I am very happy to share a new article from our contributing author Janneke with you today. This time Janneke visited the Schirn in Frankfurt for us.
In 1976 the Dutch artist Ulay calmly sewed up his mouth with needle and thread after sitting in front of the audience with his mouth wide open for a while. This action was part of the performance Talking about Similarity with Marina Abramovic. Ulay left right afterwards while Abramovic answered questions from the audience in his place. To me Ulay’s haunting use of his body was one of the great moments in performance art. But unlike ‘performance star’ Marina Abramovic, her former partner has been widely neglected in art history and in the museum landscape; he has always been working, but rarely exhibiting.
Luckily the Schirn Kunsthalle in Frankfurt hosts a great retrospective from October 2016 to January 2017. It is Ulay’s first retrospective ever: Ulay Life-Sized. An exhibition like this that is dedicated to the life and work of the artist has been overdue for long – just like the director of the Schirn Kunsthalle stated. And after this, Ulay might not be the ‘most popular unknown artist’ anymore, as he calls himself ironically.
The exhibition in Frankfurt includes a large number of photographs: polaroids, self-portraits in different poses, clothes and ‘bodies‘. As a consultant for Polaroid International, Ulay had unlimited access to material and cameras, and began experimenting with photography in the early 1970ies.
In the exhibition you can see Ulay put into the limelight as glamorous woman as well as displayed as an old man. Today he is 73 years old. Especially the more recent self-portraits seem to be bluntly genuine. It becomes clear that Ulay deals with a key question of human existence: ‘Who am I?’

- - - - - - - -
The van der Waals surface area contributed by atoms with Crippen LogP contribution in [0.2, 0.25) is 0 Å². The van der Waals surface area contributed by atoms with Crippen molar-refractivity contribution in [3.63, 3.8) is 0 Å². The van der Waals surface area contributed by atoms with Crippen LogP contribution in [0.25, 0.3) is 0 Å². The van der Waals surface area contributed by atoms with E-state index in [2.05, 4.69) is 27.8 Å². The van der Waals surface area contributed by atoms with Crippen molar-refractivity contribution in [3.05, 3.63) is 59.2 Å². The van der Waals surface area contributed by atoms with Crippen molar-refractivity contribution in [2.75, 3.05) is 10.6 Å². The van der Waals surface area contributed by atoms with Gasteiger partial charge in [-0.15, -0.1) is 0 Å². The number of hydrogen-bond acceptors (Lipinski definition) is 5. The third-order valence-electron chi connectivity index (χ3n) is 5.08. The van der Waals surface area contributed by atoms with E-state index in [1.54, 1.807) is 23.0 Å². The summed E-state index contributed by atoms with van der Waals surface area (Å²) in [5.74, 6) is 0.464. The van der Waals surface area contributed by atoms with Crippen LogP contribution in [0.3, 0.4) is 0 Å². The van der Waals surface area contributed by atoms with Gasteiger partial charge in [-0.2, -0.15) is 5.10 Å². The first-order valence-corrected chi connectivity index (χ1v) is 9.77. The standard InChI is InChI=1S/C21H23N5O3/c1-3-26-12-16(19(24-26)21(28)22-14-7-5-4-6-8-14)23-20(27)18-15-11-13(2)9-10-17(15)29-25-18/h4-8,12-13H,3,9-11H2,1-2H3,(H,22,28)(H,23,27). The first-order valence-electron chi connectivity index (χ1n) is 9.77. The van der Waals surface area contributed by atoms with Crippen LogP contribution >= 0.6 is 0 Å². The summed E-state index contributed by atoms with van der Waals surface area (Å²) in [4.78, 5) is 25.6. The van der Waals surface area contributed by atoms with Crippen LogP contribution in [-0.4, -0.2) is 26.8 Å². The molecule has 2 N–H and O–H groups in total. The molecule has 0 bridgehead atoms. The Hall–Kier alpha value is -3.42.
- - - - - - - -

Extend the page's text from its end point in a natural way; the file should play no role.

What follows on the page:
Within his photographs Ulay explores his own body and being. It might be a question of generation that he criticizes the current ‘dictatorship of digital media’, but you certainly feel a specific intensity of his analogue photographs in Frankfurt. All those pictures seem to be part of a greater puzzle, displaying a diverse identity that is always transforming. Therefore, Ulay’s work might make you feel melancholic, because it demonstrates that the question ‘Who am I?’ can never be completely answered; you can only keep on asking it over and over again.
Within his journey to the self, Ulay’s body functions as object of research, and there is one specific object in the exhibition that inevitable caught my eye: a small piece of Ulay’s skin. It had been surgically removed from his body in 1972. Ulay first had the lettering ‘Gen.E.T.ration Ultima Ratio’ tattooed on his forearm, and then had it removed immediately. This act refers to genetic manipulation in the 1970ies. I stood in front of the framed skin for quite a while, although it was repulsive. The piece of skin had shrunk. It looked porous and rippled. As it hung upon the wall of the museum, all framed and illuminated, it almost seemed to be some weird kind of religious relic. Ulay tried to sell this piece as a comment on the role and function of the artist, but no one ever bought it.
Another great exhibit is the documentation of the performance Da ist eine kriminelle Berührung in der Kunst. In 1976 Ulay stole Carl Spitzweg’s painting The poor poet from the National Gallery in Berlin. He removed the painting, one of Hitler’s famous paintings as Ulay states, from the museums, brought it in the apartment of a Turkish family, and informed the museum director. In the video documentation you see Ulay slowly wandering through the snowy streets of Berlin with the painting wrapped in a blanket under his arm. Some years later the painting was actually stolen again, and it has not reappeared. With his action, Ulay criticizes the institutionalization of art. He once again demonstrates the subversive power of performance art. You can feel this power in the exhibition – if you take your time to study the photographs and video footage.